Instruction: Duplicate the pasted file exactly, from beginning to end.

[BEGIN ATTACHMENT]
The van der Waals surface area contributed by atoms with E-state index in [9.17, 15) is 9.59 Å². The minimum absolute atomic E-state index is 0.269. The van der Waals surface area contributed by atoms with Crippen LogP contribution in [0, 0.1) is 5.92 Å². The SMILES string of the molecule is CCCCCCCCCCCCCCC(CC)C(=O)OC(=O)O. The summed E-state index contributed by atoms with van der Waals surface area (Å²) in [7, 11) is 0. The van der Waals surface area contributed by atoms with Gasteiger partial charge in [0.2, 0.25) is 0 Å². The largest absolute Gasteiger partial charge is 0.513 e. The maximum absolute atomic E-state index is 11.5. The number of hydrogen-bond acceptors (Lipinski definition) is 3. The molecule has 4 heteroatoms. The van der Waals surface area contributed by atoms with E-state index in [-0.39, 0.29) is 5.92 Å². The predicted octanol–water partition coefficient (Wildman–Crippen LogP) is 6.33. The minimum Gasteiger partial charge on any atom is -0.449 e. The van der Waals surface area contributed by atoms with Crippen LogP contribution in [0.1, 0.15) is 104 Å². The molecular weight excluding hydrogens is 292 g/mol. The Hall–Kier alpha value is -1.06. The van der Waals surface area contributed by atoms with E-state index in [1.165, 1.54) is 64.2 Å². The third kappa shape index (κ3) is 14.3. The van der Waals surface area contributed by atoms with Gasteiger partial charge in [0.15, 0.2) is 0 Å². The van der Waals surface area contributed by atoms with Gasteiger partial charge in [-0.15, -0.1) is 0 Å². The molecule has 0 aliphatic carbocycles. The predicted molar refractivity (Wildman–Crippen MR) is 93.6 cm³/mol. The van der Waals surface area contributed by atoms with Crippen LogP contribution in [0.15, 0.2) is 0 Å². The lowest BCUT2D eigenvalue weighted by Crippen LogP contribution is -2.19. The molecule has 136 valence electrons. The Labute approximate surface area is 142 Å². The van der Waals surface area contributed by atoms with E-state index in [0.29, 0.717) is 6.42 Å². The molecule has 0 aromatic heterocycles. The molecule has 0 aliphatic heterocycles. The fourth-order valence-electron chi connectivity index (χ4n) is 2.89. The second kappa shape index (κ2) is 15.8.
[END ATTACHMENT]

The van der Waals surface area contributed by atoms with E-state index in [9.17, 15) is 9.59 Å². The minimum absolute atomic E-state index is 0.269. The van der Waals surface area contributed by atoms with Crippen LogP contribution in [0, 0.1) is 5.92 Å². The SMILES string of the molecule is CCCCCCCCCCCCCCC(CC)C(=O)OC(=O)O. The summed E-state index contributed by atoms with van der Waals surface area (Å²) in [7, 11) is 0. The van der Waals surface area contributed by atoms with Gasteiger partial charge in [0.2, 0.25) is 0 Å². The largest absolute Gasteiger partial charge is 0.513 e. The maximum absolute atomic E-state index is 11.5. The number of hydrogen-bond acceptors (Lipinski definition) is 3. The molecule has 4 heteroatoms. The van der Waals surface area contributed by atoms with E-state index in [-0.39, 0.29) is 5.92 Å². The predicted octanol–water partition coefficient (Wildman–Crippen LogP) is 6.33. The minimum Gasteiger partial charge on any atom is -0.449 e. The van der Waals surface area contributed by atoms with Crippen LogP contribution in [0.1, 0.15) is 104 Å². The molecular weight excluding hydrogens is 292 g/mol. The Hall–Kier alpha value is -1.06. The van der Waals surface area contributed by atoms with E-state index in [1.165, 1.54) is 64.2 Å². The third kappa shape index (κ3) is 14.3. The van der Waals surface area contributed by atoms with Gasteiger partial charge in [0.15, 0.2) is 0 Å². The van der Waals surface area contributed by atoms with Gasteiger partial charge in [-0.15, -0.1) is 0 Å². The molecule has 0 aliphatic carbocycles. The predicted molar refractivity (Wildman–Crippen MR) is 93.6 cm³/mol. The van der Waals surface area contributed by atoms with Crippen LogP contribution in [0.15, 0.2) is 0 Å². The lowest BCUT2D eigenvalue weighted by Crippen LogP contribution is -2.19. The molecule has 136 valence electrons. The Labute approximate surface area is 142 Å². The van der Waals surface area contributed by atoms with E-state index in [0.29, 0.717) is 6.42 Å². The molecule has 0 aromatic heterocycles. The molecule has 0 aliphatic heterocycles. The fourth-order valence-electron chi connectivity index (χ4n) is 2.89. The second kappa shape index (κ2) is 15.8.